Last week we were absolutely delighted to have the success of our approach to tackling the under-representation of women in physics and STEM highlighted by the Scottish government.
It has included a reference to the IOP’s pilot work in its new STEM Education & Training Strategy for Scotland and undertaken to “embed practice from the successful Institute of Physics Gender Balance project across all schools by 2022”.
Scotland has similar issues to other parts of the UK in terms of a lack of gender diversity in physics and engineering. For example, in 2016 only 27% of entrants to Higher physics were female, although across all subjects 55% of entrants were female. Worse still, in 2015 only 3% of engineering modern apprenticeships were taken up by girls.
Evidence suggests that pervading gender stereotypes play a role in deterring young girls from taking subjects such as physics and engineering. Building on earlier work in England, the Improving Gender Balance Scotland (IGBS) project aims to establish school interventions to effect long-term cultural change – with a particular focus on challenging gender stereotypes in STEM subjects.
The focus of the project is helping teachers and senior managers within schools and early learning centres understand gender stereotyping, and develop approaches to tackle it. The interventions are evidence-based and are carried out by the schools – facilitated and supported by the IGBS team.
We feel particularly privileged to be in the unusual position of being able to work with nurseries and primary schools, as well as secondary schools. Plenty of research has indicated that awareness of gender stereotypes starts at a very early age, and efforts to address this should ideally start as early as possible.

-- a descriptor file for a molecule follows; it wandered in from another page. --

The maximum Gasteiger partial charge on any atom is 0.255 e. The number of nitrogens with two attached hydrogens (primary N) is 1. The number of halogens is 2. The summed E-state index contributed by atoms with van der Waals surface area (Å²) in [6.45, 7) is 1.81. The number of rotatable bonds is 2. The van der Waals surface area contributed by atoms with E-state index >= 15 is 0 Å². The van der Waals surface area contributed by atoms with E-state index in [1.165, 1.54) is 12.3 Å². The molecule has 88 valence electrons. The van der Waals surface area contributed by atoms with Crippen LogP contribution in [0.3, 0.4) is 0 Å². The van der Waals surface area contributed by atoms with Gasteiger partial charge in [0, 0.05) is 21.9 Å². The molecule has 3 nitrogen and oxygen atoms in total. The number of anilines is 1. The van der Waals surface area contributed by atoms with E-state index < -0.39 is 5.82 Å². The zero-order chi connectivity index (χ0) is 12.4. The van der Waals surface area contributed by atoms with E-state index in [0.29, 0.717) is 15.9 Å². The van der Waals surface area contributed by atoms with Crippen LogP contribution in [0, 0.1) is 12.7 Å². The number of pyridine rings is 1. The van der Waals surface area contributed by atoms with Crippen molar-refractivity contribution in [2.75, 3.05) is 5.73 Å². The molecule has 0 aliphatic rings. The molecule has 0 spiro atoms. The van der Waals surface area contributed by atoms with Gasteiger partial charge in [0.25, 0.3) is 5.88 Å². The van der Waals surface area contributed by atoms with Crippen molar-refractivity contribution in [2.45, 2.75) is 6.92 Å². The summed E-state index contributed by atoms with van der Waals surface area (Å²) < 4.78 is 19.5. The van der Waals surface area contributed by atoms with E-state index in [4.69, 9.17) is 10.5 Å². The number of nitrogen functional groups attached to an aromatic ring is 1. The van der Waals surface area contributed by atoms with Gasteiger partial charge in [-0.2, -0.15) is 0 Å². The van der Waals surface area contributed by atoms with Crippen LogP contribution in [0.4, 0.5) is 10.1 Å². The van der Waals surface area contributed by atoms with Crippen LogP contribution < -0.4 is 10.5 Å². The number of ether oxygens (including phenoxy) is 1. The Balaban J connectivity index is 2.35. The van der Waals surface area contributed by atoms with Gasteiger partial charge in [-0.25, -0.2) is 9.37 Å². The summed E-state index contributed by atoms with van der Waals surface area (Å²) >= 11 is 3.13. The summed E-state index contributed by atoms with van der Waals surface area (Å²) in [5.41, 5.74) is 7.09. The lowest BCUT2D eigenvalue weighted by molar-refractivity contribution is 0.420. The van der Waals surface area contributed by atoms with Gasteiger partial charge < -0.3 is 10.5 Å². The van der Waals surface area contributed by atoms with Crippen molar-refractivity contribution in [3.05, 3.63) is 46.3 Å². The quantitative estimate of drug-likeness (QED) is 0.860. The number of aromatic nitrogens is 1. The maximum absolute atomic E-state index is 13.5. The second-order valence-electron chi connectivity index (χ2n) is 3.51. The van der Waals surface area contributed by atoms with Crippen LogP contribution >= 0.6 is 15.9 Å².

Stuart Farmer, new chair of IOP Scotland, said: “We ourselves have become much more aware of just how pervasive gender stereotypes are, and how much they influence young peoples’ perceptions of themselves and their interests – from what they read, which toys they choose, and ultimately which subjects and career paths they choose.
“Of course, there is nothing wrong with a young person making choices that look like a stereotype – so long as those choices are not constrained by any conscious or unconscious expectations.
“We have watched the schools we work with now becoming increasingly aware of these issues, and increasingly confident and creative in the strategies they trial to counter this.”
Some strategies are big, and take time to implement, but some of the changes are relatively small things. One teacher said to us recently that one of the most important things he has learned through working with the IOP is “understanding how small changes can make the biggest impact”.
The pilot project is in its third and final year, funded by Skills Development Scotland and managed by the IOP in partnership with Education Scotland. By collaborating with Education Scotland it has been possible to align the IGBS project with its work on STEM. We now look forward to working with the project partners on how the good practice developed can be rolled out across Scotland.